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Survey: Kenyan girls top the class as boys drop out

Girls are overtaking boys in nearly every level of education, a Daily Nation investigation shows.

This has triggered an alarm among policy makers and education stakeholders on the effects of decades-long campaigns to promote the welfare of girls.

The findings paint a grim picture of the prospects of boys who bore the brunt of the socio-economic factors to fare badly in school.

It could also have far reaching implications in homes and the work place. In the startling statistics, on average, only one of every three children who started Standard One in 2003 made it to Form Four.

The 2003 Standard One class was the first beneficiary of free primary education. The class had 1,311,700 children. However, by the time they made it to Form Four last year, 431,463 boys and 418,640 girls had dropped out.

President Kibaki’s flagship project introduced in 2003, was praised across the world as the Marshall Plan which would usher in thousands of children who had been hitherto denied an education, often the single most important opening to a better future for the poor in the developing world.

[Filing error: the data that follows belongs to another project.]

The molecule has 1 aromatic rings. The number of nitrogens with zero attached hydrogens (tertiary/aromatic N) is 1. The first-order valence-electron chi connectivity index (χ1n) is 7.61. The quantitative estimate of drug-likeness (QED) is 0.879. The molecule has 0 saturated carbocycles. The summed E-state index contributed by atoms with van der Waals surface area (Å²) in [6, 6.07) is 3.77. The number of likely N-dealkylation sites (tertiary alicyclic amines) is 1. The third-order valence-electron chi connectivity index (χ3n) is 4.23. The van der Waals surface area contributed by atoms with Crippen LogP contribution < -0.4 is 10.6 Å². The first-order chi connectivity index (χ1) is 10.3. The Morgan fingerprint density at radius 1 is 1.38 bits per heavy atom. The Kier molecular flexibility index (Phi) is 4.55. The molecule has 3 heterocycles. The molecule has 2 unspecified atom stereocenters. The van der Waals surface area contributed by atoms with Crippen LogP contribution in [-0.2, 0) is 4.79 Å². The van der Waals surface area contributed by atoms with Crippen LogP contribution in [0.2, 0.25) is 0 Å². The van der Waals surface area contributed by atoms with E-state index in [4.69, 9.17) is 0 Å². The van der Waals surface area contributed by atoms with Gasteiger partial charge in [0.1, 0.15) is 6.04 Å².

Kibaki’s free learning was later to include free tuition in secondary school, but the shocking statistics will now send educationists back to the drawing board.

The investigation was conducted by the Nation’s Newsplex project together with the Institute of Economic Affairs, a public policy think tank.


After crunching data collected, verified and published by Government agencies, such as those carried in the economic surveys, we found that despite more boys being born and even surviving school-going age, more girls are being enrolled in school.

The population ratios show that there are more boys than girls until the late teenage years, when the number of girls surpasses that of boys.

The Economic Survey 2015 shows there are indeed more girls enrolled for pre-primary education.

In primary school, the number of boys in Standard One to Seven is higher than that of girls but the gap between boys and girls is closing up because boys are dropping out of school faster than girls.

“Our calculation shows that an average of 4,000 more boys drop out per year than girls. The data shows a sharper reduction in the number of boys than girls, thereby leading to a sharp pinch in the gender gap,” Institute of Economic Affairs chief executive Kwame Owino told Saturday Nation.

The survey shows that 29,300 boys dropped out in the transition from Standard Six to Seven compared with girls, among whom only 17,000 dropped out for the same class.

Given current trends, female student numbers are seen to overtake those of boys in secondary school by the end of this year and at university in the next few years.


And on Friday, policymakers were grappling with this alarming phenomenon.
Confronted with these statistics, Education Principal Secretary Kipsang Belio blamed the dire state of boys on “over-promotion of girls” and child labour.

“The society is paying the price for the over-protection of girls. Boys are also more prone to child labour. They drop out of schools early to support their families,” Dr Kipsang said.